For most of the designs I’ve seen for the seasteads, it seems that security isn’t going to be much of an issue because it will be extremely easy to limit access. Motion sensors and security cameras will be enough to alert the locals of any problems. Pirate attacks are motivated by high values cargo that can either be sold off or held for ransom. Seasteads probably won’t have much in the was of super valuable cargo or any business/country to demand a ransom from.
Also, pirates go for targets that have no defense. As is the case on the Somali Pirate problem, any sign of significant violent reaction from the crew or attached security crew, pretty much causes the pirates to abandon the cause as there are easier targets available. Plus, since ‘steaders will be very far off shore, only large ships will be able to make the approach and those will be picked up on radar long before they get close.June 25, 2009 at 2:45 am #6697
Yes, being far out at sea definitely means that radar could give you good advanced warning. And really, the menacing waving of assault rifles should be enough to send any pirates on their way to a less defended target.June 25, 2009 at 6:12 am #6698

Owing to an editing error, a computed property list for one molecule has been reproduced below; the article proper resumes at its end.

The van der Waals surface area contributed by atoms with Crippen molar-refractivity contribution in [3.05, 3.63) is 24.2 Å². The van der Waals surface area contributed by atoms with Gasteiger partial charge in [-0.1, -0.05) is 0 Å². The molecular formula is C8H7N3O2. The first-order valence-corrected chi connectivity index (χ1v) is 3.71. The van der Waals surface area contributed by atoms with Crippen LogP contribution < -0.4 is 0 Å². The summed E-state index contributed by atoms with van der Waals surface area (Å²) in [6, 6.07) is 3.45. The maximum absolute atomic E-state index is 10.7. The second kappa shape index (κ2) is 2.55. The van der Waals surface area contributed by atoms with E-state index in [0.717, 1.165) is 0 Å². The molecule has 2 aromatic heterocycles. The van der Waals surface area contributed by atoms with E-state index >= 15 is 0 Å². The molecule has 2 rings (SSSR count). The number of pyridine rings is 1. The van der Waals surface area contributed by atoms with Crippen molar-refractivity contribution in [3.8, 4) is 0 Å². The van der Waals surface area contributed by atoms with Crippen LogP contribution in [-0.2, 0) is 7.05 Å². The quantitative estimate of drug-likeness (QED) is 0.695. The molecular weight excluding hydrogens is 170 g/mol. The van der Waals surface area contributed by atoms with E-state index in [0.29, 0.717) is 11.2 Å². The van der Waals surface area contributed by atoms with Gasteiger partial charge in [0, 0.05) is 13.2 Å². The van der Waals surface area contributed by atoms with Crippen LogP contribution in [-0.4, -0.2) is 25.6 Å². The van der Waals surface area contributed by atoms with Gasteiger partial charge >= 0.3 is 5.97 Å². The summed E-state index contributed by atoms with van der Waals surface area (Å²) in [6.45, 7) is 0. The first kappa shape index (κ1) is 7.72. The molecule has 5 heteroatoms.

I’d be more worried about ransom demands for threats to demolish the seastead. I imagine it wouldn’t be that hard to sink a stationary or slow moving seastead by loading a boat full of explosives and bringing it alongside. I believe it was Future Weapons (TV show) that had an episode where they talked about a 2001 attack on a US Navy ship that occurred this way, and was successful doing, IIRC, a billion+ dollars of damage. This would be a reasonable goal if seasteads were either profitable (through aquaculture or resort/casino businesses) or cost a lot of money to make and had wealthy financial backers. This may have already been discussed in the defense thread, I still haven’t read through that one yet. Either way, I’m getting off the topic of automation. Sorry about that.June 25, 2009 at 6:22 pm #6709
A docking ring around the spar of a seastead would limit the effectiveness of this style of attack.